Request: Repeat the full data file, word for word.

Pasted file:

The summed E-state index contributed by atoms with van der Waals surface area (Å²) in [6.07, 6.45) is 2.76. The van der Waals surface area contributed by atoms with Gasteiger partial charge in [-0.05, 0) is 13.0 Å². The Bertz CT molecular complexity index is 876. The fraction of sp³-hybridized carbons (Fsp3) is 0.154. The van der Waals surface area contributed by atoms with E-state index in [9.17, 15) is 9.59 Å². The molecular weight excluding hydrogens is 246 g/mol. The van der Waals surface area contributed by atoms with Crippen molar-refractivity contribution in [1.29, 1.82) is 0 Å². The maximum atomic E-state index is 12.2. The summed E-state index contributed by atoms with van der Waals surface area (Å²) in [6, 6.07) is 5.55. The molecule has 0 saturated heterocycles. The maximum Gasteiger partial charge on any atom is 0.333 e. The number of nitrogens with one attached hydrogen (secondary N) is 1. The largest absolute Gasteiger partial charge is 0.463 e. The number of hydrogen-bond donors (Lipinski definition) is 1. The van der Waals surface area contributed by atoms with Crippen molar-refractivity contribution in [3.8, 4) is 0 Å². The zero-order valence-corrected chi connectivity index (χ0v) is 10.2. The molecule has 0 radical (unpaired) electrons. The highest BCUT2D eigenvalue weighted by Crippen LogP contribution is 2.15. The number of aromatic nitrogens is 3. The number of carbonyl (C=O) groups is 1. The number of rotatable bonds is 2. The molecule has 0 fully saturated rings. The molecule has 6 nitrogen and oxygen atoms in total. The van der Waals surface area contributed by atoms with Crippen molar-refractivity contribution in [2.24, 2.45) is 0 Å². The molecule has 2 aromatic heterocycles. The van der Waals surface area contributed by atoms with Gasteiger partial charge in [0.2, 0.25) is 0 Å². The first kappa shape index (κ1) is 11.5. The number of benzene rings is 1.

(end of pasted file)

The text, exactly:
The summed E-state index contributed by atoms with van der Waals surface area (Å²) in [6.07, 6.45) is 2.76. The van der Waals surface area contributed by atoms with Gasteiger partial charge in [-0.05, 0) is 13.0 Å². The Bertz CT molecular complexity index is 876. The fraction of sp³-hybridized carbons (Fsp3) is 0.154. The van der Waals surface area contributed by atoms with E-state index in [9.17, 15) is 9.59 Å². The molecular weight excluding hydrogens is 246 g/mol. The van der Waals surface area contributed by atoms with Crippen molar-refractivity contribution in [1.29, 1.82) is 0 Å². The maximum atomic E-state index is 12.2. The summed E-state index contributed by atoms with van der Waals surface area (Å²) in [6, 6.07) is 5.55. The molecule has 0 saturated heterocycles. The maximum Gasteiger partial charge on any atom is 0.333 e. The number of nitrogens with one attached hydrogen (secondary N) is 1. The largest absolute Gasteiger partial charge is 0.463 e. The number of hydrogen-bond donors (Lipinski definition) is 1. The van der Waals surface area contributed by atoms with Crippen molar-refractivity contribution in [3.8, 4) is 0 Å². The zero-order valence-corrected chi connectivity index (χ0v) is 10.2. The molecule has 0 radical (unpaired) electrons. The highest BCUT2D eigenvalue weighted by Crippen LogP contribution is 2.15. The number of aromatic nitrogens is 3. The number of carbonyl (C=O) groups is 1. The number of rotatable bonds is 2. The molecule has 0 fully saturated rings. The molecule has 6 nitrogen and oxygen atoms in total. The van der Waals surface area contributed by atoms with Crippen molar-refractivity contribution in [2.24, 2.45) is 0 Å². The molecule has 2 aromatic heterocycles. The van der Waals surface area contributed by atoms with Gasteiger partial charge in [0.2, 0.25) is 0 Å². The first kappa shape index (κ1) is 11.5. The number of benzene rings is 1.